Since this is a personal finance blog, I’d be remiss if I didn’t talk about the financial impact. The Air Force was my only source of income for much of my freshman year of college. I was BROKE. The aforementioned car loan was $150 a month, and I only got $200 a month in pay. I wasn’t talking to my parents either, so I had no parental support.
Living off $50 a month was doable since all my major expenses were covered thanks to the scholarship. It definitely wasn’t easy, and I grew to appreciate all the free activities my university offered. To pick up some spare cash, I went back to the toy store of doom. I ended up saving almost every single penny from that, which got me through the spring to Basic.
Ah yes.… Basic Training. The best worst time of my life.
Looking back, I actually had a really great time. I think it’s just because I’ve repressed how freaking miserable I was though. For kicks and giggles, watch the video below. This is what the first night of Basic used to look like. Fun fact, my MTI (Air Force drill sergeant) actually appears in the video towards the end.
Basic was miserable. We were sleep deprived, forced to march everywhere in the blistering summer Texas heat, constantly harassed by everyone we met, and had very little time to eat and shower. I’m talking barely enough time to sit down, slam 4 glasses of water, lick a biscuit, and get the F out of the mess hall.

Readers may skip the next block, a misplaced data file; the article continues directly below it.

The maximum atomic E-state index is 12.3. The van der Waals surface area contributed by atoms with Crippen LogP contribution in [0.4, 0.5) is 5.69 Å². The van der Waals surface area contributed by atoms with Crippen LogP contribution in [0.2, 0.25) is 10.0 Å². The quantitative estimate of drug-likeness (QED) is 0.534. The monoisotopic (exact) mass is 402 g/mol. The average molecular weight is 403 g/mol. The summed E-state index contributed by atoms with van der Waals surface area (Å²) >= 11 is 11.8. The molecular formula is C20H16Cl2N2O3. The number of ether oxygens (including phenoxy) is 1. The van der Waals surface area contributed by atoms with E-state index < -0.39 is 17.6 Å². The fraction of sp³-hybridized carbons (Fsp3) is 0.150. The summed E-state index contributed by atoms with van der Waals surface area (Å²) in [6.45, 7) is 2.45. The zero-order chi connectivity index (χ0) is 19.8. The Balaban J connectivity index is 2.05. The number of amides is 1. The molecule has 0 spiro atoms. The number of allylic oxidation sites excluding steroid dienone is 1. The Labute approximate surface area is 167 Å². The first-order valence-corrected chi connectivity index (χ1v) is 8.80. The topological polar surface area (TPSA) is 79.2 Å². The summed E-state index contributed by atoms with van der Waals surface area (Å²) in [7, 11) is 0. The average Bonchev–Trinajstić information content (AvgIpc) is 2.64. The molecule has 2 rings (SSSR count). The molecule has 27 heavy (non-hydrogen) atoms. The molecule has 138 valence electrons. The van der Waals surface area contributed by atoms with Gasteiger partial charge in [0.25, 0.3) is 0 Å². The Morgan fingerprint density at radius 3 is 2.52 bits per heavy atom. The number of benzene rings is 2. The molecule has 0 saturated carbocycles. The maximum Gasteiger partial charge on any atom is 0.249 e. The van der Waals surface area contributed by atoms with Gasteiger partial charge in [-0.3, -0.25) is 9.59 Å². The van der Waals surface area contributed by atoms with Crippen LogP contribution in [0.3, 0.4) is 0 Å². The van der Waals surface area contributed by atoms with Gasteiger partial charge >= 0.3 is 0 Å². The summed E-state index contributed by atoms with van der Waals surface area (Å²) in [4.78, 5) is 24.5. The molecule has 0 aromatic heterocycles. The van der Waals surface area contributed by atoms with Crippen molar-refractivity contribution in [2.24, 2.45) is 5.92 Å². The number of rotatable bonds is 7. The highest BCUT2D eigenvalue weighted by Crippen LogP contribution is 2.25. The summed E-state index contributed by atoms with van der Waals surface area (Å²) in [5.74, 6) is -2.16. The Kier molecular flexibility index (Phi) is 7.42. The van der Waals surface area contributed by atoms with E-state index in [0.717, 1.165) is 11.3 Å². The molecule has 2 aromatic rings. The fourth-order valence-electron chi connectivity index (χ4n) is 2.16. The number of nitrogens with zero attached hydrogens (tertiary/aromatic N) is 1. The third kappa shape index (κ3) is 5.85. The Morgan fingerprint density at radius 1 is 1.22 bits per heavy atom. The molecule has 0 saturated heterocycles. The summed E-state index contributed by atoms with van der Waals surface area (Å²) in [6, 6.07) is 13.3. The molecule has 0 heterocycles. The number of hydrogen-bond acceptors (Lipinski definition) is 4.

The first two weeks of Basic actually wasn’t that bad.….. until I was promoted to Dorm Chief. At the tender age of 19, I was put in charge of all 59 women in my flight whenever our MTI wasn’t around. I lasted two weeks. In that time span, I learned I was really bad at being in charge of people. I commanded no respect. Of course, it’s not like I actually got lessons in leadership or anything helpful like that. That experience as Dorm Chief was instrumental in my overall career path, though, as I learned I was really good with computers and not really great with people. I spent the remaining time at Basic as a shoe aligner (every morning I went around and made sure everyone’s shoes were in a straight line, with their shoelaces done correctly and tucked in the shoe).
But I survived and came out a stronger, better person. I learned a lot of valuable lessons about myself and about how other people operated. Being exposed to people from a wide variety of backgrounds and lifestyles was very eye-opening to my sheltered self.
I then spent 4 months in Biloxi, Mississippi at tech school. If Basic’s purpose is to teach you how to be in the military, then tech school’s purpose is to teach you how to do your job to the Air Force’s standard. My job in the Air Force was working on computers, radios, and telephones. It was 4 months of computer classes that gave me the confidence to switch my major when I went back to school.